Hirst took time off from his extracurricular activities (including master planning a UK eco-city, for real) to exhibit his stillborn commercial logo paintings and a Richter-esque color chart work for about $1.2 million (sold!), a poor example of a turgid trope. What was admirable was the Chinese text on the painting delineating the colors of the spectrum, a case of the artist trying to speak directly to a market. Hirst’s enterprise seemingly conducts focus groups to pinpoint unexploited lands to drop (spots) into, made to measure in your indigenous tongue.
Few gallery owners were seen manning their booths on the last day, though an exception was the always lively and nice Javier Peres of Peres Projects in Berlin. Peres proceeded to give me the (fairly unprecedented—for him) hard sell for a Brent Wadden knit work at $50,000 and a Mark Flood painting at $60,000, for both of which, only a year ago, he would have merely added me to the list (far down, no doubt). The market for young art goes from all to nothing, and we are now firmly planted in the land of nothing.
At Frieze Masters were the works of Gutai master Kazuo Shiraga (1924-2008) at Dominique Levy, whose prices seem to have gone up as high as they have abruptly. Shiraga is the artist who played footsie with his canvases—literally had himself strapped into a harness and employed his feet to paint. I think I might prefer the hand of the apprentice to the feet of the master—just playing—I guess I’m a prig for painting. But the prices weren’t very playful: €3.2 million for a work made in 1961 and $5.5 million for another from 1959, all big numbers that are only a recent phenomenon; whether they last is another game. And both were still available at the time of this writing, one, albeit, on hold.
Stephen Ongpin of London is a man after my own heart. A dealer in works on paper from artists spanning centuries (I began my career dealing classic contemporary prints and drawings—not that I’d know a Holbein from a Holiday Inn painting), Ongpin is a dyed in the wool (not Christopher but more on him later) art lover who sells pieces of connoisseurship as much as art. As he stated to me, draftsmanship flows throughout history and influences artists from generation to generation (though you’d be hard pressed to find much of it nowadays) so why not connect the dots? At his booth was an R.B. Kitaj charcoal portrait of the author Philip Roth priced at £150k; though the work went unsold, Ongpin’s passion and knowledge of the work in his gallery was self-evident.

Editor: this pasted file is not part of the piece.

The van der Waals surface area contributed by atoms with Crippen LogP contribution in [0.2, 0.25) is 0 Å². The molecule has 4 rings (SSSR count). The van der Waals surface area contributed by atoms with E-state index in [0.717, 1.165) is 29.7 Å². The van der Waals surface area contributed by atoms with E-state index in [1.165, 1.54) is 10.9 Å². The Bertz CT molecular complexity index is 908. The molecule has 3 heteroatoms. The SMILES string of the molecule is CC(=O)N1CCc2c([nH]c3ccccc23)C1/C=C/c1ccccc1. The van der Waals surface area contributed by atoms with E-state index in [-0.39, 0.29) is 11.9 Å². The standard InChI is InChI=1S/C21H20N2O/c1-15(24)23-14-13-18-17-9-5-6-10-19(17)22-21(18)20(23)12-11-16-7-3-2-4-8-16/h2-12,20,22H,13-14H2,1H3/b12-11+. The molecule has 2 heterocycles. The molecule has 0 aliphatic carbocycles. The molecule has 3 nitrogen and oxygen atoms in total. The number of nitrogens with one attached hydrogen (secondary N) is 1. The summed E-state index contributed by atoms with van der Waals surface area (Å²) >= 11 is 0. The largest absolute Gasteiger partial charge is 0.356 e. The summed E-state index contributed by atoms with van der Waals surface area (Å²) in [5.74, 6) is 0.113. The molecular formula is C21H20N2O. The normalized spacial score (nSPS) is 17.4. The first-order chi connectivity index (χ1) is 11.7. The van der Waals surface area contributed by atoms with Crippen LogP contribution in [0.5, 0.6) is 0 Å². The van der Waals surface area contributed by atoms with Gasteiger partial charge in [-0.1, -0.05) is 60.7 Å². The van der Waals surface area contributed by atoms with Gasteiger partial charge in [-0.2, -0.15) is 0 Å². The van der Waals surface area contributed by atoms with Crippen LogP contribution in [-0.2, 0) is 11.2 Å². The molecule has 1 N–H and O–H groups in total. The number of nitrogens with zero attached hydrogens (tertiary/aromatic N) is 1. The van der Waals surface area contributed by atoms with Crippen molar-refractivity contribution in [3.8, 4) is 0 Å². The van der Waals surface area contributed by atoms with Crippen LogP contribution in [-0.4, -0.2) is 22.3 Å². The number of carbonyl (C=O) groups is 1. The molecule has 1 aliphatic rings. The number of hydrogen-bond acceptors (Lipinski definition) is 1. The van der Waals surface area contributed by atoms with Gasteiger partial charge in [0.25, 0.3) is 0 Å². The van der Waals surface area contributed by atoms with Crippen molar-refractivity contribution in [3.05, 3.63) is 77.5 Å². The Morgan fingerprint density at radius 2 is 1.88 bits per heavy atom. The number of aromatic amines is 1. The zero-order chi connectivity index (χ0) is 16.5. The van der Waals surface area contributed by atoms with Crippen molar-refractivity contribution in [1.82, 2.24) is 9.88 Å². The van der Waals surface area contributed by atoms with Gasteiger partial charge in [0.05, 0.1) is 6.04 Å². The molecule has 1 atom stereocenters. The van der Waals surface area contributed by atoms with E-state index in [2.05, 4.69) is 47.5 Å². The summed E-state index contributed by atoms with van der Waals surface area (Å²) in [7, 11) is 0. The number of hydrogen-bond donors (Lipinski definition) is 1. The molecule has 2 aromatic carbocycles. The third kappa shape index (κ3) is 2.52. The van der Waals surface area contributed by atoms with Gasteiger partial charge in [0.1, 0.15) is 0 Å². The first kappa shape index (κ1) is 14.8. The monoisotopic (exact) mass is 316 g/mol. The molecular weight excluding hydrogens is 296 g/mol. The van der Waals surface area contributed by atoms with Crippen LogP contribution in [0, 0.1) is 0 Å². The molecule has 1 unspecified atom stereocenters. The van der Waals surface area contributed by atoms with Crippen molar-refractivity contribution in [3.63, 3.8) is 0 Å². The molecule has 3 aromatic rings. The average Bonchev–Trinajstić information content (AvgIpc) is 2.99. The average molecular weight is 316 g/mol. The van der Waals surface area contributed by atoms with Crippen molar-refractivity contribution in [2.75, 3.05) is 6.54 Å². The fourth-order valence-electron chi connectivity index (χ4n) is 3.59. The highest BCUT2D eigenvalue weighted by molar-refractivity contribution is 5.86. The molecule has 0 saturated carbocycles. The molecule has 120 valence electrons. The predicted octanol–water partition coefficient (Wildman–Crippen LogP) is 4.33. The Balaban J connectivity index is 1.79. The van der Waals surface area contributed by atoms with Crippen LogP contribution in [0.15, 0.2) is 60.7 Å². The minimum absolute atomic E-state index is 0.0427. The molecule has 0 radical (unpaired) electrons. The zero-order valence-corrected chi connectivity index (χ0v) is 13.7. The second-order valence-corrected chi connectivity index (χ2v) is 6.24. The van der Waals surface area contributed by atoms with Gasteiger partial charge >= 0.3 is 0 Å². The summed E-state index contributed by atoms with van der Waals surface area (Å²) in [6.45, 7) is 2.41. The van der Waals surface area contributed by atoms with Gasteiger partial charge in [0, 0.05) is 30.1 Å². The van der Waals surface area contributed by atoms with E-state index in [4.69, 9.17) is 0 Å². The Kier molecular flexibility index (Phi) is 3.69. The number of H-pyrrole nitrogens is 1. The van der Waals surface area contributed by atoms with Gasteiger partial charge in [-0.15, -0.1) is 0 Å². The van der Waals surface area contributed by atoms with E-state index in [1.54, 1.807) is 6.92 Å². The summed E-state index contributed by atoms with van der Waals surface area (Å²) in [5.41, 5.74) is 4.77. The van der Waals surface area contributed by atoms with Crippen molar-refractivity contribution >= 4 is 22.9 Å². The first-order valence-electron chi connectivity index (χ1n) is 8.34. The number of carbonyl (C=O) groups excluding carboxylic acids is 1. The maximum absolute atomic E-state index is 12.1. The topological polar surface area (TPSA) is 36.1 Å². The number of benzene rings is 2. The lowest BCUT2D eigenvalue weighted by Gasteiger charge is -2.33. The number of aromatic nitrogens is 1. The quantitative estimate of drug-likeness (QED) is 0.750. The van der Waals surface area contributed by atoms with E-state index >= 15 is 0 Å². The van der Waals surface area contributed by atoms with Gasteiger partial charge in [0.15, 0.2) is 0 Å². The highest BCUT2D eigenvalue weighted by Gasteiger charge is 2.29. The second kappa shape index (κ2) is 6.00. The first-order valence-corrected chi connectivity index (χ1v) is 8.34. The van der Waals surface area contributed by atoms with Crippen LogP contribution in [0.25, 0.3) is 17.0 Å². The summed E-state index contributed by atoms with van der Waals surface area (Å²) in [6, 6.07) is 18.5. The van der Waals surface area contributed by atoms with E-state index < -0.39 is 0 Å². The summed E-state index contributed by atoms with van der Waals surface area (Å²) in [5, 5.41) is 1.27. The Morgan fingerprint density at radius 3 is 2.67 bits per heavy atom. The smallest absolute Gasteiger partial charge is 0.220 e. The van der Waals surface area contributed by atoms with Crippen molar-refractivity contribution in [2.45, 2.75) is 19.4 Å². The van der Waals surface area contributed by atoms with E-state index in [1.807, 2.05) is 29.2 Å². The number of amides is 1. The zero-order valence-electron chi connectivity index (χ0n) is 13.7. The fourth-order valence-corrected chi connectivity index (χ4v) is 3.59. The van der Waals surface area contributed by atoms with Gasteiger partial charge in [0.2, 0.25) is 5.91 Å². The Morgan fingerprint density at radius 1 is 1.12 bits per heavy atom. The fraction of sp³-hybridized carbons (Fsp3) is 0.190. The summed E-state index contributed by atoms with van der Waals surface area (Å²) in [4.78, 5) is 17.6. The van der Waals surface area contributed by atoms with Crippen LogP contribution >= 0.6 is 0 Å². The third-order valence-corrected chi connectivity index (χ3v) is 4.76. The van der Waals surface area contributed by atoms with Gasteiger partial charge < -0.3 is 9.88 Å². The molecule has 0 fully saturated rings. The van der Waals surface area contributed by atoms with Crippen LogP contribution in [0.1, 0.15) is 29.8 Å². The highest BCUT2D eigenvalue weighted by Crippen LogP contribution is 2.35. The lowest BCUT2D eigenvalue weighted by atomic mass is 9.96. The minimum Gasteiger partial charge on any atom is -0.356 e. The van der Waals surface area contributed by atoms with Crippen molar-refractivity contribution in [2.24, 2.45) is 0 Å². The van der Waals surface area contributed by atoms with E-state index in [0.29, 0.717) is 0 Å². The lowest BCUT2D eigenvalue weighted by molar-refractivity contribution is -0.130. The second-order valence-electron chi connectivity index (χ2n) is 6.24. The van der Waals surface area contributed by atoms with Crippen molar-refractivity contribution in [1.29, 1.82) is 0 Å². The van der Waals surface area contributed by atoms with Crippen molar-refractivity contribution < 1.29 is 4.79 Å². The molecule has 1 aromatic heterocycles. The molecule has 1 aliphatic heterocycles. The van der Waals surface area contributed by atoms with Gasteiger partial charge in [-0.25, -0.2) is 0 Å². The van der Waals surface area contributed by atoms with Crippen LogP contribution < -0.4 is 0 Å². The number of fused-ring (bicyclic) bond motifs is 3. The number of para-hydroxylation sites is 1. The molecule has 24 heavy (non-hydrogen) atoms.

Another master dealer at the Masters was Richard Nagy, which featured a breathtakingly stunning booth with German Expressionist drawings hung cheek by jowl on and around reproduction pieces by the architect and designer Josef Hoffmann (1870-1956). When I asked for a press release about the exquisite installation, Nagy snapped, “It’s only about the art.” Hey, wait a minute, you went to the effort and expense of creating something special. Why would you be surprised that it evokes a legitimate response?
The prize for the most creative riposte to a query though goes to Christophe van de Weghe, a talented veteran of secondary land, regarding a work by Jean-Michel Basquiat. When I asked if the 1981 oilstick-on-composition-board work priced at $1.4 million was signed, I was told, “Yes with his footprint.” Touché.
Also pretty seductively alluring was the untitled curved copper wall piece by Donald Judd, which, at $2.8 million, seemed cheap somehow (that’s the relativity of the art world). And, the best overheard line at the fair came from the Gagosian-ite who was flummoxed by the one-person show at their Masters booth (for some galleries, one Frieze was not enough) of the perennially undervalued and underappreciated Richard Artschwager. He could no sooner identity who the artist was than he could what the artist did.
In the end, it was all good—from an informational and visual perspective, it was a lot to take in and digest. But stay tuned for my auction and FIAC recap, it’s even hairier. There’s no shortage of those who will differ, but it’s an undoubtedly good time to be in art.